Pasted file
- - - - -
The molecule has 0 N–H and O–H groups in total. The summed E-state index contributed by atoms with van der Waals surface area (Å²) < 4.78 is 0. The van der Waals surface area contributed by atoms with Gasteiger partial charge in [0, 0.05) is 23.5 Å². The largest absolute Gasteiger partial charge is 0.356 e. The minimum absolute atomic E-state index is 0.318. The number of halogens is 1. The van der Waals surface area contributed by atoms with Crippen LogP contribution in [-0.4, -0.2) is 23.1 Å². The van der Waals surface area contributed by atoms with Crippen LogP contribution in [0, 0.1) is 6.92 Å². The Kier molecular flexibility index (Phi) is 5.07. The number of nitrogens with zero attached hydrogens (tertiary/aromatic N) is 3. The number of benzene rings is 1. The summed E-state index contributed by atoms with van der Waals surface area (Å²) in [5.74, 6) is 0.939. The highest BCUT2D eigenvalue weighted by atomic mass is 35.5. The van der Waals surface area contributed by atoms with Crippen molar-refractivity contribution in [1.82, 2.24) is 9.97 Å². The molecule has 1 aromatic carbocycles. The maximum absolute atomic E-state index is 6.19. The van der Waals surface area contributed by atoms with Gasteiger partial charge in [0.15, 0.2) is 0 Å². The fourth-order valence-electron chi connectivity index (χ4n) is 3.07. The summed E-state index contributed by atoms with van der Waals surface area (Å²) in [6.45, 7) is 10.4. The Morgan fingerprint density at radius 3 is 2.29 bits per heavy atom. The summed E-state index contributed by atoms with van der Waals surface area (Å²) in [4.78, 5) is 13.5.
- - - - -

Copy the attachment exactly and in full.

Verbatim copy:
The molecule has 0 N–H and O–H groups in total. The summed E-state index contributed by atoms with van der Waals surface area (Å²) < 4.78 is 0. The van der Waals surface area contributed by atoms with Gasteiger partial charge in [0, 0.05) is 23.5 Å². The largest absolute Gasteiger partial charge is 0.356 e. The minimum absolute atomic E-state index is 0.318. The number of halogens is 1. The van der Waals surface area contributed by atoms with Crippen LogP contribution in [-0.4, -0.2) is 23.1 Å². The van der Waals surface area contributed by atoms with Crippen LogP contribution in [0, 0.1) is 6.92 Å². The Kier molecular flexibility index (Phi) is 5.07. The number of nitrogens with zero attached hydrogens (tertiary/aromatic N) is 3. The number of benzene rings is 1. The summed E-state index contributed by atoms with van der Waals surface area (Å²) in [5.74, 6) is 0.939. The highest BCUT2D eigenvalue weighted by atomic mass is 35.5. The van der Waals surface area contributed by atoms with Crippen molar-refractivity contribution in [1.82, 2.24) is 9.97 Å². The molecule has 1 aromatic carbocycles. The maximum absolute atomic E-state index is 6.19. The van der Waals surface area contributed by atoms with Gasteiger partial charge in [0.15, 0.2) is 0 Å². The fourth-order valence-electron chi connectivity index (χ4n) is 3.07. The summed E-state index contributed by atoms with van der Waals surface area (Å²) in [6.45, 7) is 10.4. The Morgan fingerprint density at radius 3 is 2.29 bits per heavy atom. The summed E-state index contributed by atoms with van der Waals surface area (Å²) in [4.78, 5) is 13.5.